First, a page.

Sunday, June 21, 2009

Dead Battery at the Eye Doctor's

When I went to the eye doctor's this past week, I mentioned to the receptionist that I wanted my phone number changed in my record. I explained that I couldn't hear well on my home phone but I have a "special cell phone that I can hear better on". For brevity's sake I skipped going into a detailed explanation of the hearing aid compatibility aspects of my Verizon LG. (I doubt she was interested.) The receptionist made the change for me. You would think that request alone would raise a red flag that communication might be an issue for me. But no. The doctor's assistant who was sitting right next to the receptionist during that conversation led me to the examining room all the while talking to me with her back turned to me. When we got into the room, I said, "I don't hear too well and didn't hear anything you said while we were walking." Fortunately, that did the trick and she spoke up the rest of my time with her.

But then, in the middle of my eye exam, my left hearing aid battery died. Perfect timing. I'm in a darkened room, unable to lipread, trying to answer the doctor's questions about my vision. To make matters more awkward, I'm one of those polite people who just hate to interrupt when someone else is speaking! As soon as I could, I cleared my throat and said, "Ahem, would you mind if I just changed my battery?" The doctor being just as courteous as me said "Certainly" and moved his apparatus away from my face. Although at that point, he didn't know what battery I was talking about! He raised the lights for me and when he saw me remove my hearing aid, he said, "Oh, that's right. I forgot you wore those." Thankfully, he left it at that. I changed my battery and got on with my exam.

It did make me wonder though, how does a deaf person who relies on an interpreter to communicate with a doctor manage an eye examine? Does anyone have an experience they'd like to share?

11 comments:

grantlairdjr said...

No interpreter needed.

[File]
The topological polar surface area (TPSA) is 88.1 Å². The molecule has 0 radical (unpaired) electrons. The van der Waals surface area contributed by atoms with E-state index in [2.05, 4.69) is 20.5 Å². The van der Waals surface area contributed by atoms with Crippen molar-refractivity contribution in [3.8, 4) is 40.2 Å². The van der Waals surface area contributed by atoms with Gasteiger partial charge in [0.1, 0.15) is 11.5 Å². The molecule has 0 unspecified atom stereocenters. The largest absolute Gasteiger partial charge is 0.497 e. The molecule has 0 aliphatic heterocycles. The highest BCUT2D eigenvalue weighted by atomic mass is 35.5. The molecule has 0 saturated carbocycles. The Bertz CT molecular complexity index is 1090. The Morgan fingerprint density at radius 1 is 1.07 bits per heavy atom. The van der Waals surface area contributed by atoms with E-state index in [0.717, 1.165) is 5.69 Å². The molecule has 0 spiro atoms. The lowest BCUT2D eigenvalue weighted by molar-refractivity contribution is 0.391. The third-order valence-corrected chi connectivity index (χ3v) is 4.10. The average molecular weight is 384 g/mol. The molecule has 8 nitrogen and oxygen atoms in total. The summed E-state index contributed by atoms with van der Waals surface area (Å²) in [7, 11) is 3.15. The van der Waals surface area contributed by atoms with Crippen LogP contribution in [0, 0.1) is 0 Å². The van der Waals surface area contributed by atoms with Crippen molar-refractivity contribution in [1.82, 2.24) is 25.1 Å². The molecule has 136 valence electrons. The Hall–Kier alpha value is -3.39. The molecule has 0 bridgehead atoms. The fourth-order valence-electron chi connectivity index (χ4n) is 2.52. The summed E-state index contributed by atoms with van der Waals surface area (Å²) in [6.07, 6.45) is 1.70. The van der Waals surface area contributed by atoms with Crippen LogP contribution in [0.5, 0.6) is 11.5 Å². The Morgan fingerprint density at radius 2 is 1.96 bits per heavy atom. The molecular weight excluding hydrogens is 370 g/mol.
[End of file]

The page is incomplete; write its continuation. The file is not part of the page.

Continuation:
Paper and pen will do just fine.

Deb Ann and Hannah said...

Thank you for bringing it up. It's a very good one. I agree with Grant that we don't need an interpreter. We work out how we can communicate before we begin. Paper and pen works well and using our gestures while doing some exam in the darkened room. Eye doctors are amazing to find a way to communicate with me. Once I use the gestures, he used them as well.

I do the same with the dentists and doctors for office visits. I won’t require an interpreter because I know it’s so expensive unless it’s necessary when some cases are serious like when my daughter’s diagnosed with diabetes type one. Of course we require a professional interpreter because of the best education we can get for our daughter, Hannah. It’s probably more than a hundred an hour for covering the interpreter.

SpeakUp Librarian said...

Hi Grant,
Thanks for your response. I was wondering how being in the darkened room during the exam affected communication. Like when the doctor says "Is it better or worse?" as he changes lenses.
Sarah

Thanks for your explanation, Deb Ann!!!

Anonymous said...

For better or for worse? We actually used thumb signals - up for better, down for worse... It's not so dark that I can't see that!

Has worked pretty well.

Now, I NEVER ask for an interpreter, but the local hospital here insists on getting me one every time, for every kind of doctor! Of course, my eye doctor is private and is not affiliated with the hospital.

Anonymous said...

Funny - when I read "dead battery at the eye doctor's" I was thinking - CAR BATTERY. Not hearing aid battery.

jelly said...

No intrepreter.
Pen, paper, gestures.

Works like a charm. ;-)

kim said...

You handled it all perfectly. It's the medical staff that need to be more aware. Sometimes I think my presence is a good reminder to them.

Danielle said...

No interpreters yet... I would make sure they would look at me. If not I would repeat Please FACE ME... I cannot hear you. You can also WEAR* which many of us do.. the PLEASE FACE ME button go to this site: THEY ARE FREE*
https://secure.zfx.com/OZXmp/eartech/?CONTEXT=cat&cat=10009

I also would make sure they would write down things for me on paper. I alwayS have paper and pen with me!! Gestures are also very important.

Your Dr. said " HE FORGOT". Well there is a STICKER that you could buy and to make sure u give to all your dr's to put in YOUR FOLDER... They MUST* ADD THIS TO your folder...

http://www.hearingimpaired.net/hearing.html

Scroll all the way down it will say STICKERS AND DECALS.

All the way to the Right will be the Hearing Impaired sticker that I use this is very Helpful!!!

Hope this helps

Smile

SpeakUp Librarian said...

Thanks everyone for your comments. It's really helped me understand how others cope with this situation.
Thanks for the info, Danielle. I will check it out.
All the best,
Sarah

Anonymous said...

hi sarah,i sent you an email,plz reply me

jelly said...

When I was at a deaf/hoh hearing convention not to long ago I got a bunch of those "please face me" buttons. I have one at work, and on my bag I carry. I believe you can order them like Danielle said, up to 5 for free.